New theology centre to forge safer path for Catholic Church
Training more people in their faith should help change culture and control issues
The need for the Catholic Church to forge a new path in the wake of the Royal Commission into Institutional Responses to Child Sexual Abuse is being addressed with a new centre in Brisbane specialising in short courses in theology.
The Xavier Centre for Theological Formation, to be launched on August 24, will operate nationally as a part of the Australian Catholic University, offering short courses for lay people as well as doctorates and research degrees for clergy.
Its director, Maeve Heaney, who is a consecrated member of Catholic community Verbum Dei, says it’s important for lay people and clergy to study together because it will help create a more theologically informed and transparent church.
“Sometimes it has been probably a form of control where ‘we know and you don’t.’” – Maeve Heaney
She says the demand for theological courses from various faith organisations has gained momentum over the past five years and the Xavier Centre is a way to respond to that call.
“The road forward is not an easy one right now,” she tells Eternity. “The factors that led us here are deep and far-reaching and complex, so the way forward will not be easy, there’s no one solution.”
However, she says, when being Catholic was about “bums on seats,” it created a split between the people who studied theology and those who didn’t, which helped create passive congregations.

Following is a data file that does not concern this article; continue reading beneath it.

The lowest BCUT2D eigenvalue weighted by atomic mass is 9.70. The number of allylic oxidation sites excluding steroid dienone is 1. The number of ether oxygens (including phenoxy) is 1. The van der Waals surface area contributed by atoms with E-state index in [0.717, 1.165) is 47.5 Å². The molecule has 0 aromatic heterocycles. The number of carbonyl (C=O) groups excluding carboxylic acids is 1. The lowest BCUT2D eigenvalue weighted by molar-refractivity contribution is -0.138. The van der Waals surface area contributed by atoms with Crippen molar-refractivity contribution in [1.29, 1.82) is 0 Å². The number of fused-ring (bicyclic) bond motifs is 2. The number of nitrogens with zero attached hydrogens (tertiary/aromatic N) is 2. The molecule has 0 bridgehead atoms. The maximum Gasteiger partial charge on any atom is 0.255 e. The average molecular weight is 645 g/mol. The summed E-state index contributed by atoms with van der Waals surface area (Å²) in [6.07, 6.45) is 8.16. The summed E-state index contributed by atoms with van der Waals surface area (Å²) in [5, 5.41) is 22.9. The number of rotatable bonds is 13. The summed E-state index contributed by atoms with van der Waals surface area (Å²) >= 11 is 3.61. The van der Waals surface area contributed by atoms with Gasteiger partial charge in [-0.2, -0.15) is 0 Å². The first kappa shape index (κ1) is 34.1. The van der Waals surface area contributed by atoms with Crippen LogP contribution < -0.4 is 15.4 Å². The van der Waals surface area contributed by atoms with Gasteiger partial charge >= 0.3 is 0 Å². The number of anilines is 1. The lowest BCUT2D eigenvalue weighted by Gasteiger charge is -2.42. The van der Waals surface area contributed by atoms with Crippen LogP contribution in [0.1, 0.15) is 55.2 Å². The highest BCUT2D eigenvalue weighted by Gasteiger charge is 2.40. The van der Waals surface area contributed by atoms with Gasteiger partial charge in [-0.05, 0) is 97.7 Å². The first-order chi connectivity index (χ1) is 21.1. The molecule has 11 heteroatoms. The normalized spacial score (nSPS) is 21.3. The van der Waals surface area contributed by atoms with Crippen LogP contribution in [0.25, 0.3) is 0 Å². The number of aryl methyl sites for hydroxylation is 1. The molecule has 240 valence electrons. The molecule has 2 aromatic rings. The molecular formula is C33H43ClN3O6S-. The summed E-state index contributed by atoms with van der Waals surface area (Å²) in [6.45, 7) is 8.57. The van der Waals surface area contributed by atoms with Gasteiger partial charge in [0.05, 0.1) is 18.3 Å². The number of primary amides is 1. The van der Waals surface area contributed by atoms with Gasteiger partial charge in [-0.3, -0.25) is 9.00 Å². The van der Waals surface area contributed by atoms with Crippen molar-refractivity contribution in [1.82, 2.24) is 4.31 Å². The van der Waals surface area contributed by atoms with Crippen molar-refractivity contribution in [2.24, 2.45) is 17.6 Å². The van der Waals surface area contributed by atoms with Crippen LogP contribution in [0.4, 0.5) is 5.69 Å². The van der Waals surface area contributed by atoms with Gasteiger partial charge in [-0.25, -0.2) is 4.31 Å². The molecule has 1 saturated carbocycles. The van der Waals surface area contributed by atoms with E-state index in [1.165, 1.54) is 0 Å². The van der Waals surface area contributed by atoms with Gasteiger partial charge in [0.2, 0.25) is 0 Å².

“Sometimes it has been probably a form of control where ‘we know and you don’t.’ Other times, I’ve seen priests who would have loved more help, but it just wasn’t in our DNA. I think that time has gone,” she says.
In today’s sceptical and ill-informed culture, it’s important for every adult Christian, whether in ministry or not, to be able to think through their responses to the questions people have in line with 1 Peter 3:15 – “Always be prepared to give an answer to everyone who asks you to give the reason for the hope that you have.”
“I mean, culture changes slowly; it’s really easy to say that [child sexual abuse] shouldn’t have happened – and it shouldn’t have happened and nothing is going to justify it – but agency takes a while and … education can only help towards that.”
“We need to be able to explain to ourselves why we have faith and what faith is, so to be an adult Christian I do think at some stage everybody needs some theological formation,” Heaney says.
“It doesn’t have to be a full degree, but some teaching around how to understand our faith, how to understand the church, how to read Scripture, what about the disciplines, what about the dogmas, where do they come from, why do I need them? I think it’s essential and I think it’s exciting that people are beginning to say they need to know. And I think that will help us to be more accountable.”
Heaney believes creating greater transparency in the church will take time, but giving laypeople the knowledge to ask for it will help.
“I mean, culture changes slowly; it’s really easy to say that [child sexual abuse] shouldn’t have happened – and it shouldn’t have happened and nothing is going to justify them – but agency takes a while and … education can only help towards that.”
She believes the centre will not only be a benefit for laypeople but for the whole church.
“What I’m saying is part of the Xavier Centre’s aim will be to open spaces for lay people and future clergy and clergy are learning together so that we have a communion space.”
“So it’s not ‘clergy have the power – let’s give lay some power and then let’s see how we fight it out’ – that’s unhelpful … but I think if we open spaces where they learn together, men and women, lay and clergy, then it’s just more normal, and we’re being gifted together towards a church with a communion with different roles.”